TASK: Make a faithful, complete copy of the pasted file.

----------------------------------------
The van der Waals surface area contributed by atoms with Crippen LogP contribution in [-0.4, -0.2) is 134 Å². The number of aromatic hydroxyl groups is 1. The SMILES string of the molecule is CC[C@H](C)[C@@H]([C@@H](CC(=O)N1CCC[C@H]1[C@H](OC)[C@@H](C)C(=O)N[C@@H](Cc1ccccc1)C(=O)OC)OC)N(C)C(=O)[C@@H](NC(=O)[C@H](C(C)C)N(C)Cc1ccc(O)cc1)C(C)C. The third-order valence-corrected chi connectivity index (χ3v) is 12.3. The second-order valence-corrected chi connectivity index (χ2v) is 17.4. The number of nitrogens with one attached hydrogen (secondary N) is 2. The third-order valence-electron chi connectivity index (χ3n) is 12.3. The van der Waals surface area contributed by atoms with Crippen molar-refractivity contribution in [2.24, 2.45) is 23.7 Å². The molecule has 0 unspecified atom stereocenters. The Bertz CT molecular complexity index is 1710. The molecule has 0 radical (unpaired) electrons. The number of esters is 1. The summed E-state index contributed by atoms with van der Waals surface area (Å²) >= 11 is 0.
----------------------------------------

The van der Waals surface area contributed by atoms with Crippen LogP contribution in [-0.4, -0.2) is 134 Å². The number of aromatic hydroxyl groups is 1. The SMILES string of the molecule is CC[C@H](C)[C@@H]([C@@H](CC(=O)N1CCC[C@H]1[C@H](OC)[C@@H](C)C(=O)N[C@@H](Cc1ccccc1)C(=O)OC)OC)N(C)C(=O)[C@@H](NC(=O)[C@H](C(C)C)N(C)Cc1ccc(O)cc1)C(C)C. The third-order valence-corrected chi connectivity index (χ3v) is 12.3. The second-order valence-corrected chi connectivity index (χ2v) is 17.4. The number of nitrogens with one attached hydrogen (secondary N) is 2. The third-order valence-electron chi connectivity index (χ3n) is 12.3. The van der Waals surface area contributed by atoms with Crippen molar-refractivity contribution in [2.24, 2.45) is 23.7 Å². The molecule has 0 unspecified atom stereocenters. The Bertz CT molecular complexity index is 1710. The molecule has 0 radical (unpaired) electrons. The number of esters is 1. The summed E-state index contributed by atoms with van der Waals surface area (Å²) >= 11 is 0.